Technological convergence and trade patterns
Casual evidence suggests that emerging and developing countries are often gaining market shares in world exports in technology-intensive sectors in the course of development. On the other hand textbook trade theory would suggest that these countries specialize in lower-tech industries. The reason for this is the assumption that the technology gap in these industries is lower and thus under the further assumption of equal wage rates across industries the developing countries have a comparative advantage in the lower-tech industries. In this paper we take a dynamic view on development and trade integration and distinguish three types of catching-up processes (the 'continuous convergence approach', the 'climbing up the ladder approach' and the 'jumping-up approach'). Using data for 25 countries and 32 industries we empirically analyse the different patterns of catching up over the period from 1981 to 1997. Further we discuss linkages between technological convergence, dynamics of comparative advantage and trade patterns.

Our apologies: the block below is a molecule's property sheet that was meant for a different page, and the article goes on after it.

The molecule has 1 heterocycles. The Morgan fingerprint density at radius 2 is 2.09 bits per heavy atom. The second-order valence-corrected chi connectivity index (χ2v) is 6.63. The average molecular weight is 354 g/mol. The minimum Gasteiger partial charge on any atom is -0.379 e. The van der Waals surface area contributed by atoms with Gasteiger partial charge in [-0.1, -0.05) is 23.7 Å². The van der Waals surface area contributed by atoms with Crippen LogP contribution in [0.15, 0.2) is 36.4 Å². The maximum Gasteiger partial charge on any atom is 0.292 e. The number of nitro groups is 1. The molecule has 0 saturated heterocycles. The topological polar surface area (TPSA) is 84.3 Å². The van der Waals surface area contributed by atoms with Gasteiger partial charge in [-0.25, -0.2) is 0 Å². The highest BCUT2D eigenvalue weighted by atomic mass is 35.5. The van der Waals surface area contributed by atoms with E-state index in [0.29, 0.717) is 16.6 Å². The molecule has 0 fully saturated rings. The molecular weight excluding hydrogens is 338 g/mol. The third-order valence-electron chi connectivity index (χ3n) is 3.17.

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Volume (Year): 139 (2003)
Issue (Month): 2 (June)
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References listed on IDEAS
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- Quah, Danny T, 1996.
"Twin Peaks: Growth and Convergence in Models of Distribution Dynamics,"
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